Five For the First

circled 5. Text: Five for the First. Preview image

It’s back to school season! We’ve all begun to reflect on how we want to establish procedures for the year and what tweaks or new ideas need to be included to set up our classes for success. Part of this process is how we begin in the first week. If you are looking for some new ideas to kick off your year, I’ve included five of my favorite ideas in this post. 

A note: I’m choosing to focus this post on activities for the students to do. If you’re looking for demos (also great first week activities, especially when thoughtfully incorporated with student actions to build groundwork for your course) check out some of these ideas on ChemEd Xchange: 

All of the activities below are ones that I have successfully used in my classes during the first two weeks. I’ve outlined them and framed my purpose for including them. I think they all have merit, and my goal is to provide you with a menu of options from which you can pick and choose to meet your needs. I hope you find something helpful!


Syllabus Scavenger Hunt

We all distribute a syllabus, and it is an important document for students to see. I used to spend quite a bit of time going through it in each class. One year I looked out at my students and realized that they were zoned out: polite, but disengaged. I paused, and it dawned on me that I was the 7th teacher to give this same presentation to them that day. I decided to do it differently from that point forward. Now instead of reading it to them, I have them do a syllabus scavenger hunt. This also incorporates my first round of group work which I do a lot of in class. The lesson plan blurb for this activity is below.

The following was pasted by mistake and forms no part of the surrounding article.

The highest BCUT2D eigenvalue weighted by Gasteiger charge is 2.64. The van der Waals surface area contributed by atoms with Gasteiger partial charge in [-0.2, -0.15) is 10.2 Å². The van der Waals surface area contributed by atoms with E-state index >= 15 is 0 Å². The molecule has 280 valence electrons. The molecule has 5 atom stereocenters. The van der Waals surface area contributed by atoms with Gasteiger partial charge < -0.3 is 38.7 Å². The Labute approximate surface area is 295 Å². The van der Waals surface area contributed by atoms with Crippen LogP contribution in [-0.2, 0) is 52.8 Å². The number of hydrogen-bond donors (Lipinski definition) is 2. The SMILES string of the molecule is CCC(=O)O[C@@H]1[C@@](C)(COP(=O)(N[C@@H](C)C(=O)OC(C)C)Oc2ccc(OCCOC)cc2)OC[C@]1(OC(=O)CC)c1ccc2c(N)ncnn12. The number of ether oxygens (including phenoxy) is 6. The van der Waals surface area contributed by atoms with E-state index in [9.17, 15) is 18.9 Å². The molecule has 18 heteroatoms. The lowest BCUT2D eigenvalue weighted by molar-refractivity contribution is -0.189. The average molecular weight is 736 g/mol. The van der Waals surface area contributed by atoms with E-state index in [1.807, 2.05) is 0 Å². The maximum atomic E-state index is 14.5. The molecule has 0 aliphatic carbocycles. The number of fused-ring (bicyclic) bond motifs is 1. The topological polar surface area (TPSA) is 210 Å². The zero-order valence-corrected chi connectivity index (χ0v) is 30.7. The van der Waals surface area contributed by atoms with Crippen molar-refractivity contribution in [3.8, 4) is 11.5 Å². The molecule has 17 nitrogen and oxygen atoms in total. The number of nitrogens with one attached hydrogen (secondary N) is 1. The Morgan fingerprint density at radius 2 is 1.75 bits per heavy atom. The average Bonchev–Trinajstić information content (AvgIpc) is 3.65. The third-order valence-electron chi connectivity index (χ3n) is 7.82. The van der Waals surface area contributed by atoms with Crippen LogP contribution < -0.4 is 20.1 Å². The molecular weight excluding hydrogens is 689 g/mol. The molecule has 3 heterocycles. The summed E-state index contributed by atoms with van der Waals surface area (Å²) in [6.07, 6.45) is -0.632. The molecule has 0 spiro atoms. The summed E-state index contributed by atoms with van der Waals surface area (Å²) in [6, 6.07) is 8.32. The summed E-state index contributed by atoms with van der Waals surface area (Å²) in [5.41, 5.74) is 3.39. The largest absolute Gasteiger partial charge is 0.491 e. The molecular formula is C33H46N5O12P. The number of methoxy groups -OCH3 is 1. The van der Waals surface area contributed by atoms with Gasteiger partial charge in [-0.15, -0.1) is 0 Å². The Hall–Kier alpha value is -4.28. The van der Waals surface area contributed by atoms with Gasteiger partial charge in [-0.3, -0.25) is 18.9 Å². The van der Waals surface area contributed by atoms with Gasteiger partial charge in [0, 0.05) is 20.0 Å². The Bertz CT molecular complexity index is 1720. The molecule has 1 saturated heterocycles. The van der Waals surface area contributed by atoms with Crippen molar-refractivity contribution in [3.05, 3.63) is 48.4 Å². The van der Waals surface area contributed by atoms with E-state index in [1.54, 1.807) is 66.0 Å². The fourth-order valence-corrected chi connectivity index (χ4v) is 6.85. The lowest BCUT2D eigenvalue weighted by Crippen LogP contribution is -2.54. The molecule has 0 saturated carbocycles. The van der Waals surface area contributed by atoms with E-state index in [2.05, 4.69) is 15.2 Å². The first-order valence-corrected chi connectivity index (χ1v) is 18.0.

Syllabus scavenger hunt (20 min)

→ Teacher will distribute Post-It Notes in different colors to students

→ Using the syllabus, students will respond to these 4 questions on Post-Its (nameless), 

  • My favorite policy in this class is…
  • My least favorite policy in this class is…
  • I have questions about…
  • I need to make sure I tell my adults about…

→ Students will get with a partner who shares their Post-It color and will compare responses, make changes or additions to their thoughts as they wish

→ Students take pictures of Post-Its to remember as necessary, and then post them in 4 areas marked on board

→ Teacher will review the Post-Its and address common themes and questions (this may carry over to next class)

Alternatively, you can make a copy of a virtual Google Form I have used. This may be a good option for absent students.


Why Do We Study Chemistry?

In my first few years of teaching, I often got the question “Why do we have to take this class?” To combat this, I start many of my courses with a lesson on chemistry in society. I have used a variety of sources over the years. A few of my favorites are listed below: